Kensington Palace in London is a working Royal residence. Of great historical importance, Kensington Palace was the favourite residence of successive sovereigns until 1760. It was also the birthplace and childhood home of Queen Victoria. Today Kensington Palace accommodates the offices and private apartments of a number of members of the Royal Family. Although managed by Historic Royal Palaces, the Palace is furnished with items from the Royal Collection.
Kensington Palace stands at the western end of Kensington Gardens and is perhaps the finest building in the Borough. Originally called Nottingham House, it passed into royal ownership in 1689 when it was acquired by William and Mary.
The King's asthma dictated a move from Whitehall Palace to the healthier air of Kensington. Sir Christopher Wren was engaged to design improvements to the house and the Clock Court and the South Front, including the 96-foot Long Gallery were added.
After William III's death in 1702 the palace became the residence of Queen Anne. Wren designed the Orangery for her and a 30-acre garden was laid out by Henry Wise.
Further extensive alterations were carried out for George I and William Kent painted the elaborate trompe l'oeil ceilings and staircases. The last monarch to live at Kensington Palace was George II, whose consort, Caroline of Ansbach, influenced the development of Hyde Park and Kensington Gardens. For her, Charles Bridgman created the Serpentine, the Basin and Grand Vista and the Broad Walk.
Queen Victoria spent her childhood at Kensington Palace and it was here in June 1837, that she learned of her accession to the throne.
Diana, Princess of WalesThe palace was the London home of Diana, Princess of Wales and is still home to several other members of the Royal Family.
The State Apartments and the Court Dress Collection are open to the public and highlights of a visit include the recently restored Kings Apartments and a magnificent collection of paintings.
The Court Dress Collection includes a fabulous and very rare court mantua made sometime between 1750-53 and the 'exploded' gentleman's outfit - everything from underclothes to fine lace cuffs and all part of the elaborate costume worn to Court by an 18th century gentleman.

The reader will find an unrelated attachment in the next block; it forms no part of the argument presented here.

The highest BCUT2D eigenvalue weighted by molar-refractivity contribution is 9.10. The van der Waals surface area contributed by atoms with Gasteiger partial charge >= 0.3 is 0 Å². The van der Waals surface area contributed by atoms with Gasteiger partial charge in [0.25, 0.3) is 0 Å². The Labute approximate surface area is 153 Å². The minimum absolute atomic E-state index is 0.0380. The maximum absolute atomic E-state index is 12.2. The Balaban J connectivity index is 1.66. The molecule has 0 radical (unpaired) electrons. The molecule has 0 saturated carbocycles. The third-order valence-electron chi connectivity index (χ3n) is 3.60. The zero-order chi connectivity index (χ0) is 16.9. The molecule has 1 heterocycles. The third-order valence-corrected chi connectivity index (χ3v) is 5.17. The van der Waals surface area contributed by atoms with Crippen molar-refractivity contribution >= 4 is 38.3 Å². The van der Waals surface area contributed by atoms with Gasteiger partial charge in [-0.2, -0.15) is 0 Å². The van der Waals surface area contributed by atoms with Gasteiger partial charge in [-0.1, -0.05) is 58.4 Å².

The Orangery Cafe adjacent to the Palace serves light lunches and snacks throughout the year.
In 1689 William III bought the Jacobean mansion originally known as Nottingham House from his Secretary of State, the Earl of Nottingham, and commissioned Christopher Wren to extend and improve the house. This included the construction of Royal Apartments for the King and Queen, a council chamber, the Chapel Royal and the Great Stairs. A private road was laid out from the Palace to Hyde Park Corner, wide enough for three or four carriages to travel abreast down it, part of which survives today as Rotten Row. Until the death of George II in 1760, Kensington Palace was the favourite residence of successive sovereigns.
Queen Victoria was born and brought up in the Palace and news of her accession in 1837 was brought to her there by the Lord Chamberlain and the Archbishop of Canterbury. It had been expected that Victoria would reign from either Kensington or St James's Palace but almost immediately she moved to Buckingham Palace and never again stayed at Kensington.
Queen Mary (grandmother of the present Queen) was born at Kensington in 1867. The Duke of Edinburgh stayed there in his grandmother's apartment in 1947 between his engagement and his marriage.
Today Kensington contains the offices and London residences of The Duke and Duchess of Gloucester, The Duke and Duchess of Kent and Prince and Princess Michael of Kent. Princess Margaret, Diana, Princess of Wales and Princess Alice, Duchess of Gloucester used to live in Kensington Palace and have their offices there.
Historic parts of Kensington Palace are open to the public. Kensington Palace is also home to the Royal Ceremonial Dress Collection, with items of Royal, ceremonial and court dress dating from the 18th century to the present day.